Thousands of demonstrators have taken part in a protest march against what was dubbed as US President Donald Trump’s anti-woman agenda in the major midwestern city of Chicago, further voicing their resolve to vote Republicans out of control from both chambers of Congress in the upcoming midterm elections.
Trump was depicted in the massive rally on Saturday as “El Diablo” (meaning “the devil” in Spanish) on a high-flying flag while a giant “Baby Trump” flew over the crowd of protesters in the march, also aimed at encouraging people to vote the rival Democratic Party candidates.
The protesters further expressed their rage over the Republican-controlled Senate confirmation of Trump’s Supreme Court nominee Bret Kavanaugh despite numerous allegations of sexual misconduct against him by several women, including a powerful testimony against him by Dr. Christine Blasey Ford.
PressTV-US Senate confirms Kavanaugh amid protests
US Senate narrowly votes to confirm Brett Kavanaugh's nomination to the Supreme Court.
The huge rally was also referred to as a “March to the Polls” event, taking place just as voter registration deadlines approached in most US states and early voting ramped up in more than a dozen states, including the local state of Illinois.
Women gather for a rally and march at Grant Park on October 13, 2018 in Chicago, Illinois. (Photo by AFP)
"We wanted to lead into the midterms and encourage women to get out and vote," said the head of Women’s March Chicago and organizer of the rally, Jessica Scheller, as quoted in an AFP report.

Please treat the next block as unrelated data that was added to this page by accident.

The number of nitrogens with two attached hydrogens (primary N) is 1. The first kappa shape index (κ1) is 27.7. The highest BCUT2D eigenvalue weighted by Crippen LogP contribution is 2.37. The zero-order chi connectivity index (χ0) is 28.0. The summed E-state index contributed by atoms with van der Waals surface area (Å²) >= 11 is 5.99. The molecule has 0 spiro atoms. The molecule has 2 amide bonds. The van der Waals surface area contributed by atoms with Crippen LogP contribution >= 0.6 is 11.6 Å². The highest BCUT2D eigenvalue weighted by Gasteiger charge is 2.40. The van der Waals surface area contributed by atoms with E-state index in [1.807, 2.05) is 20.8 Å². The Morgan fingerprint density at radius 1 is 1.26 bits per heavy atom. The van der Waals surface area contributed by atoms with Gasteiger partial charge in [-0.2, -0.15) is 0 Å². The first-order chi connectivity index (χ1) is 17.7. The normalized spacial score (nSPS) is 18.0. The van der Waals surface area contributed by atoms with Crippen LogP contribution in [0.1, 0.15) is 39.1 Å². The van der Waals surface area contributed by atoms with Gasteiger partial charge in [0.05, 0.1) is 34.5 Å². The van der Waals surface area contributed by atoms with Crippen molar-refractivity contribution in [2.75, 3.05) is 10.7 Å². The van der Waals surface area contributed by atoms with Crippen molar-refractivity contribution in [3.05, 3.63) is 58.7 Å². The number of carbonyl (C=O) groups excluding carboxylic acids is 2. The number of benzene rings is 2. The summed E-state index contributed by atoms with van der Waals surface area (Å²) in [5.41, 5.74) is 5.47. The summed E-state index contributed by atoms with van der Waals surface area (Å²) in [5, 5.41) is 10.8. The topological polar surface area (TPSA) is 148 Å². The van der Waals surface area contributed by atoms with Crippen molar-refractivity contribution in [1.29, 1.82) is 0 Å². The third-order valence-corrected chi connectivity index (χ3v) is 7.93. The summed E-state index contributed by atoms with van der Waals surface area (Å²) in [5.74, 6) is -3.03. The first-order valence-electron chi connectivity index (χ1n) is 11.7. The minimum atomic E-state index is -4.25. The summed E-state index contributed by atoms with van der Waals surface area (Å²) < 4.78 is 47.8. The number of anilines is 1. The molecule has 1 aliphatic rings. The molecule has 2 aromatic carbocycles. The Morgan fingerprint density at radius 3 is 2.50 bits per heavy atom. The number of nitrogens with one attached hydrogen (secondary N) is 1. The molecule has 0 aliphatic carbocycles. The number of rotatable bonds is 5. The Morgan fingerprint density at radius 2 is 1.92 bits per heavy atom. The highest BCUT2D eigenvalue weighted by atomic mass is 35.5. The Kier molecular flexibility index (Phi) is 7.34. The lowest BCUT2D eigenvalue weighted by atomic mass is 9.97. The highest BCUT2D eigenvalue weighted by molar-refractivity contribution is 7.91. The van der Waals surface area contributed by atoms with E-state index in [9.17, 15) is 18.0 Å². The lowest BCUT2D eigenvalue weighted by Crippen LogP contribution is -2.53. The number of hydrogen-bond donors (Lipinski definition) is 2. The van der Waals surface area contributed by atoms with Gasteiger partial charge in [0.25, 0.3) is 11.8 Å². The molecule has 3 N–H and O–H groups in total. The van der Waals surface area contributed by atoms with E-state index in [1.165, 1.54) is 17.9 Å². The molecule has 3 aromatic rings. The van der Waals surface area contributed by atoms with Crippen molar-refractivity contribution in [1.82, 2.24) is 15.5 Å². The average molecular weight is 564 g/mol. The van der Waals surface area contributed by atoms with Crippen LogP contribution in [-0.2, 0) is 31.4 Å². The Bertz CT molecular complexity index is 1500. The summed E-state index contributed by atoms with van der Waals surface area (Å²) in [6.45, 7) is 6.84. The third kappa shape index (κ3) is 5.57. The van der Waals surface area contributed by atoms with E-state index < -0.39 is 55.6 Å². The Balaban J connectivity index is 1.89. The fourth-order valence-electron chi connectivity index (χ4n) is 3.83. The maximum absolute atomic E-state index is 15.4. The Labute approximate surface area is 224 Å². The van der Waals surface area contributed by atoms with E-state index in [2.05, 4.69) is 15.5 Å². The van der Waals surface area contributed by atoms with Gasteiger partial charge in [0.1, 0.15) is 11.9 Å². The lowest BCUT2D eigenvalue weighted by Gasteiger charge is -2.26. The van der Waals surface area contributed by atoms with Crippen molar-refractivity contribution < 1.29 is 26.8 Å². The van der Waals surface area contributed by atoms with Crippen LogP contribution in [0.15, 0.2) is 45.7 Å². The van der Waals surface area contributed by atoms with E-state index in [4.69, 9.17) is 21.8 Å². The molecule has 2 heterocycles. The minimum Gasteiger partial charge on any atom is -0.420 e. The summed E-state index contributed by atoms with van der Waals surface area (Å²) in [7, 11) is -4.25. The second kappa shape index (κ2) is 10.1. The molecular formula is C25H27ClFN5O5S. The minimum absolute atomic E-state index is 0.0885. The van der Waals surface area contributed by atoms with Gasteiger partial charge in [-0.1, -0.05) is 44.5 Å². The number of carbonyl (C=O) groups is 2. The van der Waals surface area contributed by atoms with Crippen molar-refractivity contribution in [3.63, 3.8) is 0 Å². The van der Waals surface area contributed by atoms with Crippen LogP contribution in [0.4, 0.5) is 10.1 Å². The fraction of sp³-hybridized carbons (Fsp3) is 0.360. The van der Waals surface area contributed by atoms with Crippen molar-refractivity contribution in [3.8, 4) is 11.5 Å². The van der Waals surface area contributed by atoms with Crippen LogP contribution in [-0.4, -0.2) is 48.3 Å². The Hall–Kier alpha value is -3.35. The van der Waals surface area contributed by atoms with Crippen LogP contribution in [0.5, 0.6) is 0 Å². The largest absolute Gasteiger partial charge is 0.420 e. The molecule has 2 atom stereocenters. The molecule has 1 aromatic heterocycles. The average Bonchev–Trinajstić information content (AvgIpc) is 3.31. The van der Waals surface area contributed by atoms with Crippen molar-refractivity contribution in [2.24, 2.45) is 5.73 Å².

"It is infuriating to women to watch that display that we watched in that Senate committee hearing, and to see that that man was still confirmed," she further underlined, referring to Kavanaugh’s confirmation to the life-time appointment on the Supreme Court.
A young girl listens as women gather for a rally and march at Grant Park on October 13, 2018 in Chicago, Illinois. (Photo by AFP)
All but one Senate Republican voted to confirm Kavanaugh. All but one Democrat voted against him.
"Women are angry. And we're starting to feel comfortable being angry," Scheller emphasized.
Previous women's protests have included plenty of anti-Trump rhetoric. Protest rallies back in January shut down streets in dozens of cities across the US, including Chicago, where hundreds of thousands participated.
A woman gestures at a protest rally and march in Chicago on October 13, 2018. (Photo by AFP)
Anti-Trump protest marches were also scheduled for later this month in other US states, including the Republican strongholds of Texas, Georgia and South Carolina.
Republicans currently control the White House and both chambers of US Congress, but many in the right-wing party fear that anti-Trump voters will defeat the president's congressional supporters in the November elections, when Democrats are expected to win over control of the House of Representative and possibly the Senate.